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Ginkgo Bioworks Touts Recent AI Investments as Q4 Revenues Plummet 65 Percent


NEW YORK – Ginkgo Bioworks is making investments in artificial intelligence and has closed on several new acquisitions aimed at bolstering future growth opportunities, CEO Jason Kelly said on a conference call with investors and analysts following the release of the firm's fourth quarter and full-year 2023 financial results.

Revenues were down for both periods. For the three months ended Dec. 31, Ginkgo reported $35 million in revenues, down 65 percent from $98.3 million in Q4 2022 and missing the consensus Wall Street estimate of $42.5 million. The decrease was driven by the expected ramp down of K-12 COVID-19 testing and equity milestones in cell engineering that did not recur in 2023.

The firm has already begun assessing its spending to look for cuts, CFO Mark Dmytruk said on the call; however, it plans to continue to invest in AI and machine learning, along with expanding its pharmaceutical business development and mammalian cell engineering platform. Part of those investments include the three acquisitions announced earlier this week of Patch Biosciences, Proof Diagnostics, and Reverie.

"Patch is going to bring in large datasets ready to deploy, animal models, and downstream assays for promoter and RNA stability and expression," Kelly said on the call. "We do a lot of work in RNA right now, so that's very exciting and a pretty good fit."

Proof, a firm offering RNA-programmable nucleases, will bolster Ginkgo's microbiology and genome editing capabilities. "Importantly, it's also a great data asset," he said. "Lastly, Reverie is an AI company focused on leveraging computational chemistry and machine learning to accelerate drug discovery programs."

Kelly added that he was excited about the teams associated with those companies that would be joining Ginkgo. "It's a real speed up in terms of our human capital," he said. Ginkgo will be issuing restricted stock grants worth $4.3 million to eight Patch Bio employees and $3.5 million to four Reverie employees.

"Biopharma customers repeatedly tell us what they care about is increasing probability of success, reducing the time to results, and reducing R&D costs," he said. "Large AI models and big datasets in the hands of the scientists, at our customers, we think, can really increase the odds of success in drug development."

AI capabilities will be more important as Ginkgo aims to increase the amount of data generated with automation. Kelly noted that the firm is building "Biofab1," a new facility the firm plans to open in Boston in 2025. It will house modular automated labs, and he compared it to a digital data center. "That's very much what we're doing here, except instead of a bunch of servers, what we're going to have is a bunch of [reconfigurable automation carts]," a modular lab technology acquired by Ginkgo through its Zymergen deal.

The Boston-based synthetic biology and biosecurity firm said it started 78 new cell engineering programs in 2023, below previously issued guidance of 80 to 85 new programs, compared to 59 in 2022.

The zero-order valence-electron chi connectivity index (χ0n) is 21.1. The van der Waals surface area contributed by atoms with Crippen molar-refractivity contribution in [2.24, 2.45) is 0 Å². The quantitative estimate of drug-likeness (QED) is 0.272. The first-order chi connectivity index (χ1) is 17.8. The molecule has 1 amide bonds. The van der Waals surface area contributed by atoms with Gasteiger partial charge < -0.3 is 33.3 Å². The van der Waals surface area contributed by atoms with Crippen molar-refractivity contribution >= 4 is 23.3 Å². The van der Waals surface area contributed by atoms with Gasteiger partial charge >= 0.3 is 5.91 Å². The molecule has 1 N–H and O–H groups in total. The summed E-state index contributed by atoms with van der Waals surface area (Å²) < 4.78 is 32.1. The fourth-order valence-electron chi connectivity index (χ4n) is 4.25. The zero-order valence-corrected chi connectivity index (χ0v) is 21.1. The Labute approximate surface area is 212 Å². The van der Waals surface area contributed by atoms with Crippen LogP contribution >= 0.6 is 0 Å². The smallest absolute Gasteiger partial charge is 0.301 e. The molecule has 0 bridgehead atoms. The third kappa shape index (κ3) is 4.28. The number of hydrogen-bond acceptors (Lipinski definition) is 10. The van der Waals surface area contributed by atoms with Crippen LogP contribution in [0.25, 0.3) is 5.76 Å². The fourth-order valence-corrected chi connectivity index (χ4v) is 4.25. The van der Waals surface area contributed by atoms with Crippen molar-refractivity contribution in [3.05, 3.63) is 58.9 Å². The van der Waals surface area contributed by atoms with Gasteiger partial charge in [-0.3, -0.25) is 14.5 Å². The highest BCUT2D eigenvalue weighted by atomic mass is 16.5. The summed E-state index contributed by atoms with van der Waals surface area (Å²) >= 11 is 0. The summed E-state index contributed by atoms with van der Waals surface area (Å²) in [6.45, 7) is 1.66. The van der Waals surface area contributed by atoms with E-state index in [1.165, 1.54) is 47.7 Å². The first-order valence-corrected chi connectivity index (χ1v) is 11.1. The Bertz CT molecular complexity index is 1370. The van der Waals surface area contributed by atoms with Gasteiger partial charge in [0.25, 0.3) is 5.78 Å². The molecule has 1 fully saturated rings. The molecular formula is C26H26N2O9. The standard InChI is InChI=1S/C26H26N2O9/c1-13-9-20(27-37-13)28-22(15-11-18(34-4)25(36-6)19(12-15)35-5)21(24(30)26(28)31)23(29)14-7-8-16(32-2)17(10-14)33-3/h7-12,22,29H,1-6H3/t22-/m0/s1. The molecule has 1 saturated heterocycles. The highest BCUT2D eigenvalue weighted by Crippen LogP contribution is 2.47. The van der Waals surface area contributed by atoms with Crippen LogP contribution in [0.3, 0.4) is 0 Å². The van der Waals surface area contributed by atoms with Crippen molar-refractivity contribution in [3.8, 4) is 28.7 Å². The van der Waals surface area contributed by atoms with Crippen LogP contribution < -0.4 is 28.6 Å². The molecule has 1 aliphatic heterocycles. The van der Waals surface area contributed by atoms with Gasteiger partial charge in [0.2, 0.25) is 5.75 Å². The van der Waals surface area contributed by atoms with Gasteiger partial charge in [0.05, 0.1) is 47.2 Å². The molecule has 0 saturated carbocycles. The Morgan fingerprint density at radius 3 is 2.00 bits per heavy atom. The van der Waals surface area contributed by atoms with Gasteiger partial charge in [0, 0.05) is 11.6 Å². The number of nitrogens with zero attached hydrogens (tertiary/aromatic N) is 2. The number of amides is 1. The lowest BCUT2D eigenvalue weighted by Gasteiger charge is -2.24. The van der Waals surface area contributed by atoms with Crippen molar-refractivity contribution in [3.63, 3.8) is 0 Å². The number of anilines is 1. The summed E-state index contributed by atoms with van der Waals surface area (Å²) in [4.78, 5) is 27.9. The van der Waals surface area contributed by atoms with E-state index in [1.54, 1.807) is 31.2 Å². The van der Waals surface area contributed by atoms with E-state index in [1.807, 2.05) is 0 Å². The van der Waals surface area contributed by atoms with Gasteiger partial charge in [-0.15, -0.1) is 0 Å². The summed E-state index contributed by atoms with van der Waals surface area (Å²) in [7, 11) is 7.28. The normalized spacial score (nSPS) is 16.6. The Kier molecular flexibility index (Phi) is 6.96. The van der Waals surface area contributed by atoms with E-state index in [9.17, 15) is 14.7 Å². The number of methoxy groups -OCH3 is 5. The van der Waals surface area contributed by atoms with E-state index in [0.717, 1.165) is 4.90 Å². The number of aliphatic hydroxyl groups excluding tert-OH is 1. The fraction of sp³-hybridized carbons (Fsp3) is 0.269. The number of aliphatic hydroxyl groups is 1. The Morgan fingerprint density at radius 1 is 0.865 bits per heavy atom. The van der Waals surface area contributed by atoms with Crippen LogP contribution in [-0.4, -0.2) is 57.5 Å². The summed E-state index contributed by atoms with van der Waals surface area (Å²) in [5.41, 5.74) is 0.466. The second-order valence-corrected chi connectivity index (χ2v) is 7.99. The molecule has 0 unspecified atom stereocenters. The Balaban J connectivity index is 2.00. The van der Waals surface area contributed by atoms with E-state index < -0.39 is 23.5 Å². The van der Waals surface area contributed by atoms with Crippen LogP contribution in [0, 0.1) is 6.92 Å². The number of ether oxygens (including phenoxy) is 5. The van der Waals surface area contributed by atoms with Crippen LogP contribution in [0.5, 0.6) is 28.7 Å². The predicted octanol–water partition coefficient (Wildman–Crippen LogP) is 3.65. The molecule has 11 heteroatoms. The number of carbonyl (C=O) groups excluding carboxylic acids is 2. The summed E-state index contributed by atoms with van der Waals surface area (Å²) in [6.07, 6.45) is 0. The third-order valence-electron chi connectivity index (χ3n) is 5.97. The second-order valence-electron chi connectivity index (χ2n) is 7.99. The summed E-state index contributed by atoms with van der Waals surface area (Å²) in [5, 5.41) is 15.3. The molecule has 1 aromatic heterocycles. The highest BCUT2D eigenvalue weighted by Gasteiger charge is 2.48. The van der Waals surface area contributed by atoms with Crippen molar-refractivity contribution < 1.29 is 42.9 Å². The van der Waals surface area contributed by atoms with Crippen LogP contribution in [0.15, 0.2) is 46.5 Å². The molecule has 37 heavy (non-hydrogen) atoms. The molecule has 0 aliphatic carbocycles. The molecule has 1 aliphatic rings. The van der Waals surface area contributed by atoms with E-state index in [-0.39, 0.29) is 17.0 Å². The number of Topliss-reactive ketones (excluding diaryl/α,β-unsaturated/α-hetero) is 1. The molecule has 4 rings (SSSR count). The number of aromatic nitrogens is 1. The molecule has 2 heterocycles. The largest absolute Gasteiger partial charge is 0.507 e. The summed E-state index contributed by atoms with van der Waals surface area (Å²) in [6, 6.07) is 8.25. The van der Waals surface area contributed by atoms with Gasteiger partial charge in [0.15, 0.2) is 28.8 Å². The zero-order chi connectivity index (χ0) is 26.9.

Cell engineering revenues were $27.0 million, down nearly 50 percent from $53.3 million a year ago, attributable to lower downstream value share. Cell engineering service revenues were also down year over year, Dmytruk told investors. Biosecurity service revenues were $7.8 million, down 76 percent from $32.6 million a year ago, while Ginkgo did not record any biosecurity product revenues compared to $12.4 million in Q4 2022.

Ginkgo's net loss for the quarter totaled $211.7 million, or $.11 per share, compared to a loss of $175.5 million, or $.10 per share, in the prior-year period, missing the consensus Wall Street estimate of a $.10 loss per share.

Its R&D expenses for the quarter were $117 million, down 34 percent from $177.5 million in Q4 2022, while G&A expenses fell 27 percent to $89.2 million from $121.4 million a year ago.

Ginkgo's full-year revenues of $251.5 million, down 47 percent from $477.7 million in the prior year, were in line with preliminary results announced in January but missed the consensus estimate of $258.7 million.

Cell engineering revenues for the year were $143.5 million, nearly flat compared to $143.7 million last year, though cell engineering services were $139 million, up 31 percent over the prior year. Biosecurity services revenues were $79.0 million, down 74 percent from $298.6 million in 2022, while biosecurity product revenues were $28.9 million, down 19 percent from $35.5 million.

Ginkgo Bioworks' net loss for 2023 totaled $892.9 million, or $.46 per share, compared to a loss of $2.1 billion, or $1.25 per share, in 2022, missing the consensus Wall Street estimate of a $.44 loss per share.

As of Dec. 31, Ginkgo had $944.1 million in cash and cash equivalents.

For full-year 2024, Ginkgo expects total revenue in the range of $215 million to $235 million, with cell engineering revenue in the range of $165 million to $185 million and biosecurity revenue of at least $50 million. Ginkgo also expects to add 100 to 120 new cell programs in 2024.

In Friday morning trading on the New York Stock Exchange, shares of Ginkgo Bioworks were down 11 percent at $1.36.